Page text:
UPDATE 22.03.12:
See now: 'How a Mythical Fertility Goddess Could Help Steer Armenia's National Election', The Atlantic March 17th 2012. Mr Gevorg Martirosyan has still not bothered even to acknowledge he received my questions, let alone attempt to answer them.

Friday, March 2, 2012

Tess Davis on Khmer "Blood Antiquities" in the US

There are many Khmer artefacts looted in the 1975-1979 Khmer Rouge atrocities in the US. The audio clip 'Call to halt sale of 'blood antiques' on Australia Network News concerning the Koh Ker statues, one currently in Californian museum and one on the New York antiquities market. Tess Davis, executive director of the Lawyers' Committee for Cultural Heritage Preservation talks about the Sotherby's statue. She says she believes the company is still trying to salvage a deal and sell the statue.
"If I were a collector myself I would be very nervous about buying an object who's title was questioned on the front page of the New York Times," Ms Davis said. She said potential buyers need to understand the scale of the crime. "A number of American and European museums and auction houses have been caught with illicit, illicit Cambodian antiquities, many of these were taken from Khmer Rouge occupied areas during the countries long conflict, which makes them blood antiquities," she said. "It's no different to blood diamonds from Sierra Leone."
Ms Davis has an answer to those among collectors applying the 'Witschonke Premise' that countries which cannot unaided stop the looting of archaeological sites on their territory should not be helped:
The Cambodian Government have introduced measures to combat looting, but Ms Davis said the problem is a global one. "As long as there is a demand for stolen and looted Khmer art there will be looting," she said.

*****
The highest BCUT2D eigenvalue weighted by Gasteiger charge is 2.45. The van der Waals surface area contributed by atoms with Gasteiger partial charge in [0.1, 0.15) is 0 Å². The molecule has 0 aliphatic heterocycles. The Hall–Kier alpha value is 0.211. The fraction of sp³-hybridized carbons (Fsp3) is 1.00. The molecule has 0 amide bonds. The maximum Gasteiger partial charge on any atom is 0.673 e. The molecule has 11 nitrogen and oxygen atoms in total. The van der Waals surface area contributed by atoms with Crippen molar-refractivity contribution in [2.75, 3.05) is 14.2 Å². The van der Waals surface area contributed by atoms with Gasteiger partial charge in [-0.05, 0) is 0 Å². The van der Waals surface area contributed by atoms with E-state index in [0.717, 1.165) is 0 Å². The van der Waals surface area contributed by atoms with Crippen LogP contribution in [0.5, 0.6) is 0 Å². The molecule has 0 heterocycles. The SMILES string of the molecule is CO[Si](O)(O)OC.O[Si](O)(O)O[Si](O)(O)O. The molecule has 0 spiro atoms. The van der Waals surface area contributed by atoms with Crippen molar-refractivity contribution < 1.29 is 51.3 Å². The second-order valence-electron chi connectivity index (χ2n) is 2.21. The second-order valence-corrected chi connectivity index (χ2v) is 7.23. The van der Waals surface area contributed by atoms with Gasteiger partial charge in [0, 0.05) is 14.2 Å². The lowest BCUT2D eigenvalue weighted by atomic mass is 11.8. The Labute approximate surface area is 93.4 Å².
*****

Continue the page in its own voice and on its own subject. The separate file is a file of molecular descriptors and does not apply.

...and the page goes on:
And Ms Davis said while it is often assumed most of the looting is being done by poor villagers, this is not always the case. "When you look at these vast temple complexes that have literally been taken apart stone by stone and carted over the border to Thailand," she said. "I mean think about this, this is sandstone blocks we are talking about, weighing hundreds, if not thousands of pounds, that is not being done by poor villagers, that would require money and organisation."
Indeed, criminal organization to commit culture crime. Collectors are often buying no-questions-asked, items supplied to markets by culture criminals.

US law is loathe to help the victims of culture crime, even though US citizens are responsible for the perpetuation of its effects. Ms Davis has recently discovered French laws from 1925 which could help Cambodia prove title over looted antiques. I was struck by her explanation of this (2:06 before the end onwards, not reported in the article): "from 1975 to 1979 most of Cambodia's legal profession died in the killing fields, law schools and libraries were decimated, and as a result, the codes, decrees and regulations that once governed the country's archaeological sites and antiquities were nearly lost to history, but recent research at the national archives in Phnom Penh have unearthed [...] dozens of documents that demonstrate that cultural heritage [...] has long been protected[..], and in particular a series of laws of 1925".